It enabled me to create an event that I could name, write a short description for, and set the duration of the call and the date range that people could book. What I loved about it is that I could easily set my availability within the date range given and edit it at any point. A link was provided that I sent to whomever I wanted to schedule an interview with. What’s great is that they could easily see when I was available within the date range. They could then decide what time and day worked best for them.

As an additional measure, I changed the invitee question on Calendly, allowing invitees to choose their preferred video conferencing platform. I’m really glad I did this because all but one person requested Google Meet and I would probably have used Zoom.

A screenshot of a Calendly Webpage on a laptop screen, displaying a user interface mockup illustrating the booking process with options to select date and time.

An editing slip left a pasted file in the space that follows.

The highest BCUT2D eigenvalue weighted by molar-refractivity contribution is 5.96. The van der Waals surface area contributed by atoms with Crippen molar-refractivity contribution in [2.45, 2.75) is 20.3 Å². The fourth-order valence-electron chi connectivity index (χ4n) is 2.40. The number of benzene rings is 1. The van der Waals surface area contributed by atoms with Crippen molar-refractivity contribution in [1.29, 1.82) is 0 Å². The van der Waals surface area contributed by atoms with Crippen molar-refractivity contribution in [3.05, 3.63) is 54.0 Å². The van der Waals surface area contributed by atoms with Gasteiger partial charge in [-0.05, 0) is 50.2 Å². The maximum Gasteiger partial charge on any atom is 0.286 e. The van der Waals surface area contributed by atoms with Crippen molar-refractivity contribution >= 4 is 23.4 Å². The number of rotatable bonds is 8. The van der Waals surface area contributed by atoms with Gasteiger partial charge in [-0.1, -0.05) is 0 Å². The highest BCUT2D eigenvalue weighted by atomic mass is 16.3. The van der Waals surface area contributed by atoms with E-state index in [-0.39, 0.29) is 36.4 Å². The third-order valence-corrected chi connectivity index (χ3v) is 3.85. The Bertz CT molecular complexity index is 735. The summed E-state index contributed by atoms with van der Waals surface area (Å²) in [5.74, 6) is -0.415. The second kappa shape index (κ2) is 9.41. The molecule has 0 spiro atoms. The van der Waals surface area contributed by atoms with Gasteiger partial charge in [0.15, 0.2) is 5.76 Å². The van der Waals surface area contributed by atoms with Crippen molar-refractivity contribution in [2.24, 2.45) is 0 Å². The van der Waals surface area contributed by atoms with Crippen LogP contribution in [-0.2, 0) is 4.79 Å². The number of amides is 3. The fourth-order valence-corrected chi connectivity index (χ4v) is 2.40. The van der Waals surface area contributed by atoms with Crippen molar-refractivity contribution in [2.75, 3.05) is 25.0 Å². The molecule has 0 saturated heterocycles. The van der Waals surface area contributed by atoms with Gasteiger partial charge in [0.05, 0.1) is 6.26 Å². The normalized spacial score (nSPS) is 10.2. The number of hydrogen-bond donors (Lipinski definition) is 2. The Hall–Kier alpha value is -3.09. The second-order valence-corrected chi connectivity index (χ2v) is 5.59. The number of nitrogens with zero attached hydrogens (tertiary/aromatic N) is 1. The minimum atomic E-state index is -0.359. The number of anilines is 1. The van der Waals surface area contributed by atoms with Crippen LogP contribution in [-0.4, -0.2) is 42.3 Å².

Creating an evidence board

I came across an article written by Aaron Christopher talking about creating an evidence board. I loved the idea of creating a centralized space to visualize the most important bits and pieces of information and insights collected at each stage of the research process.

I used Miro to create my evidence board. In the middle of my board, I have my problem statements. Around it are the main insights gathered from desk research and competitor analysis as well as my affinity map, empathy map, and persona. This is something I will continuously refer back to as I start designing.

A detective board with a red question mark drawn on a white piece of paper in the middle and evidence pinned all around it with string connecting the evidence.
In closing

I have now ventured into what was the daunting, unknown ocean of UX research and found my proverbial Nemo. I met challenges with Dory’s “Just keep swimming” approach and celebrated moments of clarity and insight. All and all the journey required an inquisitive mind, a playfulness, and a certain sense of determination.

If you’re new to UX research, know that you are not alone and that although it may seem like an immense task to undertake it is well worth it. May you take what you need from my experience and may it hopefully help you on your quest to find Nemo.